- Abstract: A major goal of unsupervised learning is to discover data representations that are useful for subsequent tasks, without access to supervised labels during training. Typically, this involves minimizing a surrogate objective, such as the negative log likelihood of a generative model, with the hope that representations useful for subsequent tasks will arise as a side effect. In this work, we propose instead to directly target later desired tasks by meta-learning an unsupervised learning rule which leads to representations useful for those tasks. Specifically, we target semi-supervised classification performance, and we meta-learn an algorithm -- an unsupervised weight update rule -- that produces representations useful for this task. Additionally, we constrain our unsupervised update rule to a be a biologically-motivated, neuron-local function, which enables it to generalize to different neural network architectures, datasets, and data modalities. We show that the meta-learned update rule produces useful features and sometimes outperforms existing unsupervised learning techniques. We further show that the meta-learned unsupervised update rule generalizes to train networks with different widths, depths, and nonlinearities. It also generalizes to train on data with randomly permuted input dimensions and even generalizes from image datasets to a text task.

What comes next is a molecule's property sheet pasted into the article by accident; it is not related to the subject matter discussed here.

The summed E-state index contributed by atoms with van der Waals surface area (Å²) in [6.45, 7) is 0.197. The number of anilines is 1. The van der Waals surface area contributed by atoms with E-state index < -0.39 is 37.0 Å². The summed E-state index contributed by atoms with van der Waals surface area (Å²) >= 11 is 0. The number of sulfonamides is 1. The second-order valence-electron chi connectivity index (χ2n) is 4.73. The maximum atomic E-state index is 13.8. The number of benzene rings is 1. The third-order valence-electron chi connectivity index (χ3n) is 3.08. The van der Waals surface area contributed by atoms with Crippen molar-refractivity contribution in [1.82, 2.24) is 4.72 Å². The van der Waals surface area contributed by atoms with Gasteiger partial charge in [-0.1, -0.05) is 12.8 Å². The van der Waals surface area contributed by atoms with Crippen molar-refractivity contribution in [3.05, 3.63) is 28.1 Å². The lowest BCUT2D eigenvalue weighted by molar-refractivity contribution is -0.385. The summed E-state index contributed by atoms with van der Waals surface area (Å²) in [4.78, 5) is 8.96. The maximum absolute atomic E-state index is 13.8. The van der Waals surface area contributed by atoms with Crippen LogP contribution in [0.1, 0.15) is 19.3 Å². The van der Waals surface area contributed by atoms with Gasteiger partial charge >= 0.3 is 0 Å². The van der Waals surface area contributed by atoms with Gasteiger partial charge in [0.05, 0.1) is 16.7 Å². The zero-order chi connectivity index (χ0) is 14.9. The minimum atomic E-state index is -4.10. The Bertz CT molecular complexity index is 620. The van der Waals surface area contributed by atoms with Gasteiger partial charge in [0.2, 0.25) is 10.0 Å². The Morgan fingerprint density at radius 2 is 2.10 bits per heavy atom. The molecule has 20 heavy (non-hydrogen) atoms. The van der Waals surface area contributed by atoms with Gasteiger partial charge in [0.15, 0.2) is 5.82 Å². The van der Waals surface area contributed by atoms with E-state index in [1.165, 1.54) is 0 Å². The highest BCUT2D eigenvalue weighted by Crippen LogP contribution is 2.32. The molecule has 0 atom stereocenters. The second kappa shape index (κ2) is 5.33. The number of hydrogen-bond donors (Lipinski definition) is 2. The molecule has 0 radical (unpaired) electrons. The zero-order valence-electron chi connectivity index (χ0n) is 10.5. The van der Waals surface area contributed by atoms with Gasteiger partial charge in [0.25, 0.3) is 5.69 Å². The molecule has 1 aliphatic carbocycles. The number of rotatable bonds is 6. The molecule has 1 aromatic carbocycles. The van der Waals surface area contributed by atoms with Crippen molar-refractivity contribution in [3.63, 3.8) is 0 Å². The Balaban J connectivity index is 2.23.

- Keywords: Meta-learning, unsupervised learning, representation learning
- TL;DR: We learn an unsupervised learning algorithm that produces useful representations from a set of supervised tasks. At test-time, we apply this algorithm to new tasks without any supervision and show performance comparable to a VAE.